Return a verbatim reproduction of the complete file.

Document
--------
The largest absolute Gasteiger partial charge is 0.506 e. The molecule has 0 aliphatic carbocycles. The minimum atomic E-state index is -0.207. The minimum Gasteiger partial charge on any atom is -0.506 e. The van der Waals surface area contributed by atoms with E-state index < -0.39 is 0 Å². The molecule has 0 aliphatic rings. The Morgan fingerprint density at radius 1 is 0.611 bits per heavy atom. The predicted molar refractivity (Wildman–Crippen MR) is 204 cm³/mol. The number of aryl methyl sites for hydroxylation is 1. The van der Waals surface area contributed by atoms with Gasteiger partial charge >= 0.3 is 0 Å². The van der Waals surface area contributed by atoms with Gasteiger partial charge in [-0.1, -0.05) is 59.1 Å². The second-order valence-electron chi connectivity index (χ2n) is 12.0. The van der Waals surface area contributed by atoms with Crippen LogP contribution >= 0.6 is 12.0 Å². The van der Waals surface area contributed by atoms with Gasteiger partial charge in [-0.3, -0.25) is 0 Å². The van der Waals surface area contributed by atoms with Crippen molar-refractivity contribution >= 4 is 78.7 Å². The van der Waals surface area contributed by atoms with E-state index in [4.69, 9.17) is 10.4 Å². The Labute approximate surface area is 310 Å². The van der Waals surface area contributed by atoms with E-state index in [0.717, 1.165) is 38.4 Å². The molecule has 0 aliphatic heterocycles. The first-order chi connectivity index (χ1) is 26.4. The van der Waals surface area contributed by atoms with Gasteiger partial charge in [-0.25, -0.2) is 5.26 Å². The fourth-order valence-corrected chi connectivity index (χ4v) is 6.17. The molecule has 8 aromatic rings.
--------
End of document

The largest absolute Gasteiger partial charge is 0.506 e. The molecule has 0 aliphatic carbocycles. The minimum atomic E-state index is -0.207. The minimum Gasteiger partial charge on any atom is -0.506 e. The van der Waals surface area contributed by atoms with E-state index < -0.39 is 0 Å². The molecule has 0 aliphatic rings. The Morgan fingerprint density at radius 1 is 0.611 bits per heavy atom. The predicted molar refractivity (Wildman–Crippen MR) is 204 cm³/mol. The number of aryl methyl sites for hydroxylation is 1. The van der Waals surface area contributed by atoms with Gasteiger partial charge >= 0.3 is 0 Å². The van der Waals surface area contributed by atoms with Gasteiger partial charge in [-0.1, -0.05) is 59.1 Å². The second-order valence-electron chi connectivity index (χ2n) is 12.0. The van der Waals surface area contributed by atoms with Crippen LogP contribution >= 0.6 is 12.0 Å². The van der Waals surface area contributed by atoms with Gasteiger partial charge in [-0.3, -0.25) is 0 Å². The van der Waals surface area contributed by atoms with Crippen molar-refractivity contribution >= 4 is 78.7 Å². The van der Waals surface area contributed by atoms with E-state index in [4.69, 9.17) is 10.4 Å². The Labute approximate surface area is 310 Å². The van der Waals surface area contributed by atoms with E-state index in [0.717, 1.165) is 38.4 Å². The molecule has 0 aliphatic heterocycles. The first-order chi connectivity index (χ1) is 26.4. The van der Waals surface area contributed by atoms with Gasteiger partial charge in [-0.25, -0.2) is 5.26 Å². The fourth-order valence-corrected chi connectivity index (χ4v) is 6.17. The molecule has 8 aromatic rings.